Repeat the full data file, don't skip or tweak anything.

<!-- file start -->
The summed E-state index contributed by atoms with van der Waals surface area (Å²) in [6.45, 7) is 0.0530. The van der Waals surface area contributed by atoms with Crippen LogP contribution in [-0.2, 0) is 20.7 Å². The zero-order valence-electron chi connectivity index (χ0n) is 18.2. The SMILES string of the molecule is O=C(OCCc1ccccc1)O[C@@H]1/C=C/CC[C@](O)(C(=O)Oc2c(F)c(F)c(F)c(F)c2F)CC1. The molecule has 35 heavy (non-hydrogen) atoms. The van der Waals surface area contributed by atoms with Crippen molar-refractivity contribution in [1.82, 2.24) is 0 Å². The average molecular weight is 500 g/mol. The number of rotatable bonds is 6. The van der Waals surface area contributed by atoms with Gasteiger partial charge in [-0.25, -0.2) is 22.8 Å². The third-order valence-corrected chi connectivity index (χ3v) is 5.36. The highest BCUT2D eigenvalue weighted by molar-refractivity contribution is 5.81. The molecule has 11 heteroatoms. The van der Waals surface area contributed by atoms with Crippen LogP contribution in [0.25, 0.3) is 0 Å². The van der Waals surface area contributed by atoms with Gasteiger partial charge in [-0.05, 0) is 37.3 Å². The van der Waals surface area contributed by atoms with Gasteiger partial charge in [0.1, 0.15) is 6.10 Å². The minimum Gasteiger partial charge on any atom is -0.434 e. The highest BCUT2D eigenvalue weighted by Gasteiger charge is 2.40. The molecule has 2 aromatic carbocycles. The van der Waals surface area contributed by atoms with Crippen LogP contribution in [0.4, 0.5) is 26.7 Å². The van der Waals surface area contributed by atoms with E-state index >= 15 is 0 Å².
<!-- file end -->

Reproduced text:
The summed E-state index contributed by atoms with van der Waals surface area (Å²) in [6.45, 7) is 0.0530. The van der Waals surface area contributed by atoms with Crippen LogP contribution in [-0.2, 0) is 20.7 Å². The zero-order valence-electron chi connectivity index (χ0n) is 18.2. The SMILES string of the molecule is O=C(OCCc1ccccc1)O[C@@H]1/C=C/CC[C@](O)(C(=O)Oc2c(F)c(F)c(F)c(F)c2F)CC1. The molecule has 35 heavy (non-hydrogen) atoms. The van der Waals surface area contributed by atoms with Crippen molar-refractivity contribution in [1.82, 2.24) is 0 Å². The average molecular weight is 500 g/mol. The number of rotatable bonds is 6. The van der Waals surface area contributed by atoms with Gasteiger partial charge in [-0.25, -0.2) is 22.8 Å². The third-order valence-corrected chi connectivity index (χ3v) is 5.36. The highest BCUT2D eigenvalue weighted by molar-refractivity contribution is 5.81. The molecule has 11 heteroatoms. The van der Waals surface area contributed by atoms with Crippen LogP contribution in [0.25, 0.3) is 0 Å². The van der Waals surface area contributed by atoms with Gasteiger partial charge in [-0.05, 0) is 37.3 Å². The van der Waals surface area contributed by atoms with Gasteiger partial charge in [0.1, 0.15) is 6.10 Å². The minimum Gasteiger partial charge on any atom is -0.434 e. The highest BCUT2D eigenvalue weighted by Gasteiger charge is 2.40. The molecule has 2 aromatic carbocycles. The van der Waals surface area contributed by atoms with Crippen LogP contribution in [0.4, 0.5) is 26.7 Å². The van der Waals surface area contributed by atoms with E-state index >= 15 is 0 Å².